The Same Way We Dig Up Dinosaur Bones, Future Explorers Will Dig Up Fossilized Machines
If some kind of apocalypse knocks us back to the Stone Age and we recover enough to start digging up fossils again, then future archaeology is going to be really weird. On a long enough timescale, anything can be swallowed by the Earth and fossilized until we dig it up and stick it in a museum. That includes whatever you're using to read this article right now.
According to scientists writing for The Anthropocene Review, everything that we manufacture, from pens to garage doors to tractors, will eventually be covered up by sand and dirt and become "technofossils." That sounds like a bulls**t term made up for a Michael Bay movie, but it's a real concept which kids might learn in third grade one day.
Imagine future dig sites where people are using little chisels and brushes to delicately extract your PlayStation, or your phone charger, or your dildo (or your phone charger / dildo). And depending on how far removed our cultural memory is from modern times, they'll probably have no idea what half of this stuff even is. Future museums might look like Ariel's treasure room from The Little Mermaid, with plaques explaining how forks were used for combing hair and cheese graters were defensive weapons.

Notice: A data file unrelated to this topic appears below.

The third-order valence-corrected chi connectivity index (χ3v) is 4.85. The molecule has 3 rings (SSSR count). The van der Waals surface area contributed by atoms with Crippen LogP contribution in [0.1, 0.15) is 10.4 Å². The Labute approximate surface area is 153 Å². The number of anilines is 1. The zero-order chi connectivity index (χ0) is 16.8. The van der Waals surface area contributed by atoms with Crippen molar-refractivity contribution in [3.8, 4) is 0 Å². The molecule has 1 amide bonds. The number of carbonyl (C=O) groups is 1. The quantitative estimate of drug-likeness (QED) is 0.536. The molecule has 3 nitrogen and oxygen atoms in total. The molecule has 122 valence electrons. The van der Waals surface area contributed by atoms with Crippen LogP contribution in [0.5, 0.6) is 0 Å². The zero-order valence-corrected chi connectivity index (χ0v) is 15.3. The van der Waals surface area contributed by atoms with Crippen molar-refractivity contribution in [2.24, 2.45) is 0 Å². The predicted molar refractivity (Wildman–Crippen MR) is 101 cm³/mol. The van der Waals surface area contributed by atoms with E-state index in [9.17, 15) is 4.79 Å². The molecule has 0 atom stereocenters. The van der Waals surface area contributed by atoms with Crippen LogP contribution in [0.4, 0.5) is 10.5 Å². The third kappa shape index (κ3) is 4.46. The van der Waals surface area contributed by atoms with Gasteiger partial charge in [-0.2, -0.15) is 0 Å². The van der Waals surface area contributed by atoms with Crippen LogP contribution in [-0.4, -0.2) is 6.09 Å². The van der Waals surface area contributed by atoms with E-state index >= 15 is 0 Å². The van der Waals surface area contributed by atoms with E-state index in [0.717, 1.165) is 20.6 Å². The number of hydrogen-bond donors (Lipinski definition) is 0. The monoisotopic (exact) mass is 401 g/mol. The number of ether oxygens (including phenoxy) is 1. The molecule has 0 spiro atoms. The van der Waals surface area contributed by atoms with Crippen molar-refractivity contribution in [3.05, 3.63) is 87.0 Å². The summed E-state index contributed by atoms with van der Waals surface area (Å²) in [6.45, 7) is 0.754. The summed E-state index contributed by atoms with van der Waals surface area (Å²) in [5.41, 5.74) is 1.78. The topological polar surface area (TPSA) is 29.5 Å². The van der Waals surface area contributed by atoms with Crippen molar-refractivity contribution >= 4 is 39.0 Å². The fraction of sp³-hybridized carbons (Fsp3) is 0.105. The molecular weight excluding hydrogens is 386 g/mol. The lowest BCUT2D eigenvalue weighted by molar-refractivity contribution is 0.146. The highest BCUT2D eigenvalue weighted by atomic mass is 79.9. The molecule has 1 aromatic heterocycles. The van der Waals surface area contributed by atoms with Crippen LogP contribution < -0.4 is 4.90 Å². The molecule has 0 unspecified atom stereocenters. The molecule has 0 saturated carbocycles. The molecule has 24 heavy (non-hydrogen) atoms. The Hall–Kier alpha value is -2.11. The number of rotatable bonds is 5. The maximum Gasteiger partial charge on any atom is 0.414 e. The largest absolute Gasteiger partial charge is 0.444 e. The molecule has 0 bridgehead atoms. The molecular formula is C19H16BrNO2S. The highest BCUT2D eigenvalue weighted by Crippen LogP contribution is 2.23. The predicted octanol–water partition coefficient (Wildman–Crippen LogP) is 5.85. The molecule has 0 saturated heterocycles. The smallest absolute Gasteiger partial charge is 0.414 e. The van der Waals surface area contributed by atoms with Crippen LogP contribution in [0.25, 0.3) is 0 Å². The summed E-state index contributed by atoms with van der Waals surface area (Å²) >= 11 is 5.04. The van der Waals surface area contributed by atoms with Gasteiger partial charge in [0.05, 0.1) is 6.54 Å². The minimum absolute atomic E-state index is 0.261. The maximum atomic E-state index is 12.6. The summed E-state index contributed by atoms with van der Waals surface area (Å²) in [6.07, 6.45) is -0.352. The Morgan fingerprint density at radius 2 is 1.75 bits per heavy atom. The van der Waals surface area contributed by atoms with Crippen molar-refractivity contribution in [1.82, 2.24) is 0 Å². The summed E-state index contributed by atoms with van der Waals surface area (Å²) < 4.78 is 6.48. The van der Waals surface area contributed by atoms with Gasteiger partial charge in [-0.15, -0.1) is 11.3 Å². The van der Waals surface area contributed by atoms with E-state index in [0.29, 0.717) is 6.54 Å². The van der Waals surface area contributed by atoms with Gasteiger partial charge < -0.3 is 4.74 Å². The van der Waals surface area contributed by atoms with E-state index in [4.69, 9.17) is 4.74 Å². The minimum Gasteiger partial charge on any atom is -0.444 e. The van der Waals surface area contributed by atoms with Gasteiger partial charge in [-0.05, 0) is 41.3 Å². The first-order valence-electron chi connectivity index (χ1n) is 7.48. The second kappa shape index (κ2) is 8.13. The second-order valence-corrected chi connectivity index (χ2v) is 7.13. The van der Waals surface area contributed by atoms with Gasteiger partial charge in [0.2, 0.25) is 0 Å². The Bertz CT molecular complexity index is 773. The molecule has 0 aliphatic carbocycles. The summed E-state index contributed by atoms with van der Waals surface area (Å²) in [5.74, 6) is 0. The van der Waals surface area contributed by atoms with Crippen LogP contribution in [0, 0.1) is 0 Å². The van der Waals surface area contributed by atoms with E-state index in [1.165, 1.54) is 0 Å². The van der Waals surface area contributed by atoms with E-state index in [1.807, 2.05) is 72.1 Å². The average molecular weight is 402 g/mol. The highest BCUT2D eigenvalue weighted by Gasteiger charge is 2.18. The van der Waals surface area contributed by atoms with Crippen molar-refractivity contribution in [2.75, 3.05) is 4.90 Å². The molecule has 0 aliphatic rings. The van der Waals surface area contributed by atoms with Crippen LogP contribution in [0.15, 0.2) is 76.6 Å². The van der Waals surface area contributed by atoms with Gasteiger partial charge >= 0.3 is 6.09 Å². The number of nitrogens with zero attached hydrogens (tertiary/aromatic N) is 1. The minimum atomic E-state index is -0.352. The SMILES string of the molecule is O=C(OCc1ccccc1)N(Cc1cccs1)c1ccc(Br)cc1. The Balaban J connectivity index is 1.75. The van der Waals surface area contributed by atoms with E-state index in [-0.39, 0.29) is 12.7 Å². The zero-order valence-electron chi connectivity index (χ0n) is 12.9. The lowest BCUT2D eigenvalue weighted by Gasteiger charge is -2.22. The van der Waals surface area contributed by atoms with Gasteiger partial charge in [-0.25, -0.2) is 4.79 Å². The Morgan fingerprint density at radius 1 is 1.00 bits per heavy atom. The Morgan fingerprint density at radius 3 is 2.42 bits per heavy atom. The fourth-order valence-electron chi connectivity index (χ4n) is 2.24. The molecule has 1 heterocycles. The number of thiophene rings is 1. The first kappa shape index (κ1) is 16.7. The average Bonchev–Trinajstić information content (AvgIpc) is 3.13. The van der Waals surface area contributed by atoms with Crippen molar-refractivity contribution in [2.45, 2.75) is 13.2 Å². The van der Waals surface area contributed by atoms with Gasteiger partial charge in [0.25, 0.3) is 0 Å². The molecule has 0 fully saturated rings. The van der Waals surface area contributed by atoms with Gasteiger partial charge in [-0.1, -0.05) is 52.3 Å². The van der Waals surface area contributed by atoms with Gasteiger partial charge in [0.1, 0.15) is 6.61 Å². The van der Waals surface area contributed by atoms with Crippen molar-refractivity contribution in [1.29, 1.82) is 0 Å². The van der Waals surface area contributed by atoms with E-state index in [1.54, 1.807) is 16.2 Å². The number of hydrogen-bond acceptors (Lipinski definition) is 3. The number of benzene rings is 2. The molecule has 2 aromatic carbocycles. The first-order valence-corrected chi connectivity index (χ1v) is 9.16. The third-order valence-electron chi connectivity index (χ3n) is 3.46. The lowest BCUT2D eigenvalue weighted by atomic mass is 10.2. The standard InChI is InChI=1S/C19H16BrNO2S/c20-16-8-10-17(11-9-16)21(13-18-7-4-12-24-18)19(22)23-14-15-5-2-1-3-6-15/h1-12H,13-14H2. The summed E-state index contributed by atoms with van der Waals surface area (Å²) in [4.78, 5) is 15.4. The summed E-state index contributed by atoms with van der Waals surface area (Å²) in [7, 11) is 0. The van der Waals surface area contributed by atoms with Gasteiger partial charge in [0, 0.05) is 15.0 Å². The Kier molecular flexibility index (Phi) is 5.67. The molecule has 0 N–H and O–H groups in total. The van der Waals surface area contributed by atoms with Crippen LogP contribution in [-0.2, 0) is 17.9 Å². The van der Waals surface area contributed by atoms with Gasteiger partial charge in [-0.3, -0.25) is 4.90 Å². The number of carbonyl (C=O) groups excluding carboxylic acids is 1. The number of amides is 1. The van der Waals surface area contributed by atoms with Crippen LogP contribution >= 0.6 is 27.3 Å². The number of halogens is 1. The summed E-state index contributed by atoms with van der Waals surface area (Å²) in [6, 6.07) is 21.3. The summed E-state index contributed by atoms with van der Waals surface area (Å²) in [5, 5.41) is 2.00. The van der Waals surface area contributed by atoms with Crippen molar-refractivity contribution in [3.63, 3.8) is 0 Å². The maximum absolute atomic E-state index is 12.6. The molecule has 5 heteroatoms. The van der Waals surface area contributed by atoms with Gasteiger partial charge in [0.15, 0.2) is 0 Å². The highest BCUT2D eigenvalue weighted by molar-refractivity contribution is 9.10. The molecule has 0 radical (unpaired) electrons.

And this has the potential to get weird. Imagine future scientists digging up the Neon Boneyard, the place where Las Vegas dumps all of its old neon signs. Or thousands of fossilized E.T.: The Video Game cartridges.